Last week, we discussed the two types of hunger, homeostatic and non-homeostatic. Whenever we eat for emotional or stress reasons, or when we eat mindlessly, we are engaging in non-homeostatic hunger. Simply focusing on eating less or eating more balanced is not going to help you manage this type hunger. Instead non Homeostatic hunger is ruled largely by the brain and our brain’s reward pathways that link eating palatable foods to pleasure.
If this type of hunger is sabotaging your health and weight loss goals, try these 5 tips:
1. Know your triggers. The first step is to increase your awareness of what triggers your non-homeostatic hunger. Instead of feeling guilty when your eating goes off the rails, take the opportunity to learn what sent you diving into that bowl of Hagen Daas or the bag of chips. Having knowledge about what your top triggers are allows you the ability to be proactive and create a game plan.
2. Clean out your environment. Even a balanced and highly committed brain is going to succumb to temptation in the presence of great tasting highly rewarding foods. We are led to believe we should stock treats for our children or in case of company – Absolutely Not! That is just a part of the marketing jargon that contributes to our Obesogenic environment. I think it is fine to eat tasty treats in ‘moderation’ but stocking them in your house just in case is setting you up to fail.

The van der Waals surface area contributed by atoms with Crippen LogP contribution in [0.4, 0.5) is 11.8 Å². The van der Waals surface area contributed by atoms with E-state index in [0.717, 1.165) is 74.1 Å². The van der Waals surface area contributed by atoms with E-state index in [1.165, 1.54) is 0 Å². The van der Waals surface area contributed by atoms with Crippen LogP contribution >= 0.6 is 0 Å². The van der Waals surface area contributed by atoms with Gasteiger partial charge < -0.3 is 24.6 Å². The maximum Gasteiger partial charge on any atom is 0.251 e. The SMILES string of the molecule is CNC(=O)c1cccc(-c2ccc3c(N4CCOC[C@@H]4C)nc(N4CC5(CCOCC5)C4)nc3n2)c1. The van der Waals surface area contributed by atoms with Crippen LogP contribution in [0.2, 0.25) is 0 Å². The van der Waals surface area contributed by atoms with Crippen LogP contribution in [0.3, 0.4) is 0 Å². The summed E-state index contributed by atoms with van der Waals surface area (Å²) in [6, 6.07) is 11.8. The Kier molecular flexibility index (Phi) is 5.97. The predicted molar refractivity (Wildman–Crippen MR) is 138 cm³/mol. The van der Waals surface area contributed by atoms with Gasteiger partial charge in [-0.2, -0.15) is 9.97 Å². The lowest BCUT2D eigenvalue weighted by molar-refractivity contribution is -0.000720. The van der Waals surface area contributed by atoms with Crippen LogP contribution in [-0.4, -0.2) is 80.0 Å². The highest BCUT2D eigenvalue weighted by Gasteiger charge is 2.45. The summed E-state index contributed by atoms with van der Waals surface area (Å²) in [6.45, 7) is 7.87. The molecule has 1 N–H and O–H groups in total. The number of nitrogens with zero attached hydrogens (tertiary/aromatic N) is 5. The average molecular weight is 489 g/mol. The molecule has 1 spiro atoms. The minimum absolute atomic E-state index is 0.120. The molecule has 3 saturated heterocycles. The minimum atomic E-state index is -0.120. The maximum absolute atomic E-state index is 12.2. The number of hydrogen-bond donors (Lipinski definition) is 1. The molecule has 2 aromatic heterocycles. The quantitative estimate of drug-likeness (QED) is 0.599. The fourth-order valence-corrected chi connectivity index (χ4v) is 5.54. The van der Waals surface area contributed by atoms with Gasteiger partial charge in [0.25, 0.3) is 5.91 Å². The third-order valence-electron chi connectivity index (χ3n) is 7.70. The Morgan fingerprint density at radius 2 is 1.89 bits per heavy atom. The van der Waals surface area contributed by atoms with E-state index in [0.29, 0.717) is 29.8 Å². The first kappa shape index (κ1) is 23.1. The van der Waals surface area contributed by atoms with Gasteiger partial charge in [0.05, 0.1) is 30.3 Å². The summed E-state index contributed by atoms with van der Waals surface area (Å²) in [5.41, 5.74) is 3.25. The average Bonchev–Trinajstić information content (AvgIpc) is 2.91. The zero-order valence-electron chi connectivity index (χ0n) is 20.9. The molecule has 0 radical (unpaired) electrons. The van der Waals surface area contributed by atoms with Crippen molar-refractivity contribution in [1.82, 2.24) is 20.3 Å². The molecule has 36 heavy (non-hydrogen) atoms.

3. Find constructive ways to off load stress. Your stress load increases during the day unless you are actively finding ways to manage it. A stressed brain is not able to internally regulate its reward pathways and instead turns to outside behaviors, chemicals, etc such as food. Using exercise, yoga, deep breathing, mediation, etc can help your brain stay in balance and more resistant to cravings or other unhealthy drives.
4. Collect moments of joy. Managing stress is important but go one step further and find ways to build moments of joy into you day. Moments of joy are when the brain is highly rewarded and there is an activation of the reward pathways of the brain. This leads to a wave of relaxation felt in the body. The more moments of joy you can collect the more balanced the brain stays and the less likely you will be plagued with drives to overeat.
5. Let go of the guilt. Don’t despair if you find yourself re-engaging in reward eating, remember this is normal. Don’t waste your energy on feeling guilty as that will further reinforce the pattern. Instead get proactive and go back to step 1.
Because non-homeostatic eating is brain-based, it is self reinforcing which means the more we do it or that longer we have engaged in that behavior, the harder it is to change. However the brain is ‘plastic’ which means its circuits can be changed with persistence and repetition. Therefore, be patient with yourself, aim for slow progress vs. perfection.
For more support and tools to rewire non-homeostatic eating check out our Emotional Brain Training Basics course starting April 4th.